‘THE time is now right to support the PSNI’ (Police Service of Northern Ireland), Sinn Fein leader Gerry Adams told delegates at the Sinn Fein conference in Dublin yesterday, before it voted to accept joining the PSNI Policing Boards.
He added that the party had to become involved in policing to ensure that the kind of collusion outlined by the Police Ombudsman last week could never happen again.
The resolution carried states: ‘This ard fheis supports civic policing through a police service which is representative of the community it serves, free from partisan political control and democratically accountable.’
This establishes that Sinn Fein will urge nationalists and republicans to join the PSNI.
In a vote of confidence in the Blair government it adds: ‘The British government has agreed to the transfer of powers on policing and justice away from Westminster to locally-elected political institutions and have set out the departmental model to which these powers will be transferred.
‘In these circumstances authority over policing and justice will lie in Ireland.
‘We note the British government’s new policy statement of 10 January 2007 which removes MI5 from policing structures in Ireland.
‘This removes the proposals to embed MI5 into civic policing and removes the danger of again creating a force within a force.’
Of course this does not mean that MI5 will cease organising in the north of Ireland, or will not recruit agents in the PSNI, with the same going for all branches of the British armed forces.
The resolution adds that Sinn Fein is mandated to ‘Appoint Sinn Fein representatives to the Policing Board and the District Policing Partnership Boards to ensure that:– a civic policing service, accountable and representative of the community is delivered as quickly as possible; the chief constable and the PSNI are publicly held to account; policing with the community is achieved as the core function of the PSNI; political policing; collusion and “the force within a force” is a thing of the past and to oppose any involvement by the British Security Service/MI5 in civic policing.’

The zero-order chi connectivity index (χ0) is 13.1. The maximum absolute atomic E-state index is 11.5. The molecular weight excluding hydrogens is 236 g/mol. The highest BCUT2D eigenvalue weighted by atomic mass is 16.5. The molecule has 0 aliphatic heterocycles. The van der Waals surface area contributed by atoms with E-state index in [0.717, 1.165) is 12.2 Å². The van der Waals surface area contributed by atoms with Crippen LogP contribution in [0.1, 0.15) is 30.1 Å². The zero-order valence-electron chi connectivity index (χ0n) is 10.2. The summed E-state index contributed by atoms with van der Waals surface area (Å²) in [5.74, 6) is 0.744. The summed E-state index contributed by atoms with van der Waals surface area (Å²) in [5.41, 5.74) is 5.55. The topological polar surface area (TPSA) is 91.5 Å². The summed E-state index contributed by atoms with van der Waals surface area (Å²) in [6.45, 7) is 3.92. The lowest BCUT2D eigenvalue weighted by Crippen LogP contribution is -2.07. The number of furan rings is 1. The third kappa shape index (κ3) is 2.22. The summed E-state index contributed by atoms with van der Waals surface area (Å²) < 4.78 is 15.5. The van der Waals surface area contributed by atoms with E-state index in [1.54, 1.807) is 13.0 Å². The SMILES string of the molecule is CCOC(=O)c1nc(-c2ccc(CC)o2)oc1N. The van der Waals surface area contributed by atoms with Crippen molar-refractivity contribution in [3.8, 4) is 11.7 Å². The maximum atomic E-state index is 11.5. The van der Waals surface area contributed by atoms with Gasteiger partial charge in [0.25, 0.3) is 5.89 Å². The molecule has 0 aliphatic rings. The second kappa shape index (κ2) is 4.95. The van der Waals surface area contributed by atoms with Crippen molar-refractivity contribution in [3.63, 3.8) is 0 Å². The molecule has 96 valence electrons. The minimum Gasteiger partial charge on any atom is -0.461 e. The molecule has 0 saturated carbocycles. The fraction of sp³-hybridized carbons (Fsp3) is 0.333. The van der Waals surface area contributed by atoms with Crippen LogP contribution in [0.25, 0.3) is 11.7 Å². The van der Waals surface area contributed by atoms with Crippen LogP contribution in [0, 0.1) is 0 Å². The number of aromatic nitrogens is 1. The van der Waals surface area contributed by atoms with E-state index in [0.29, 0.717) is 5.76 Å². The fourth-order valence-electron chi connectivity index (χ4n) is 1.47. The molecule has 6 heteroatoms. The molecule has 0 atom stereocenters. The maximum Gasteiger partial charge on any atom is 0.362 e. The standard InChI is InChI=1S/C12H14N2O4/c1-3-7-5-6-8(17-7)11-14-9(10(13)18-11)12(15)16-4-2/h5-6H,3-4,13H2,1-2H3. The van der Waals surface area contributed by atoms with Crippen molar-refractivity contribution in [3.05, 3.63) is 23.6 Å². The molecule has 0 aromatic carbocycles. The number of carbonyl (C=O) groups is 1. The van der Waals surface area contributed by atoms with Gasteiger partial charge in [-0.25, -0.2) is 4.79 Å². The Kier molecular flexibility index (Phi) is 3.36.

This means that the PSNI will now function in all parts of the north with Sinn Fein sitting on its Policing Boards, legitimising its actions.
The resolution represents the conclusion of the historic change to the organisation carried out under the leadership of Adams and McGuinness.
Sinn Fein will now play a leading role in the organisation of the British occupation of the north, with its new position that British imperialism will respect the democratic choice of the majority in the north and that Irish unity can be carried out peacefully with the support of imperialism.
This major change follows on from the party’s support for the amendment to the Irish constitution which paved the way for the Good Friday Agreement, and the putting beyond use of its armoury of weapons.
The amendment ended the Republic’s claim to the north and established that an Irish republic over the whole of Ireland could only take place if a majority in the north voted for it.
Sinn Fein has now become a constitutional nationalist organisation whose leaders will be able to enjoy the spoils from being leaders of a UK regional government, while it seeks to win a majority in the north for the establishment of an Irish Republic.
In the north, they will no doubt be handling the portfolios for education and health, which are due to be massively cut, with some 400 schools facing closure along with a number of local and community hospitals. There is also the question of the privatisation programme that has now begun to get underway.
British imperialism intends to use Sinn Fein to further the changes that the British government wants to make to the north of Ireland, a process that will undermine the massive base of support that the 30-year-long armed struggle won for the party.
The way is now opening up for the struggle for a new leadership for the working class of the north. This must be one that will carry forward the struggle against the austerity programme that Britain intends to impose, and which mobilises the working class both north and south of the ‘border’ for the Irish socialist revolution.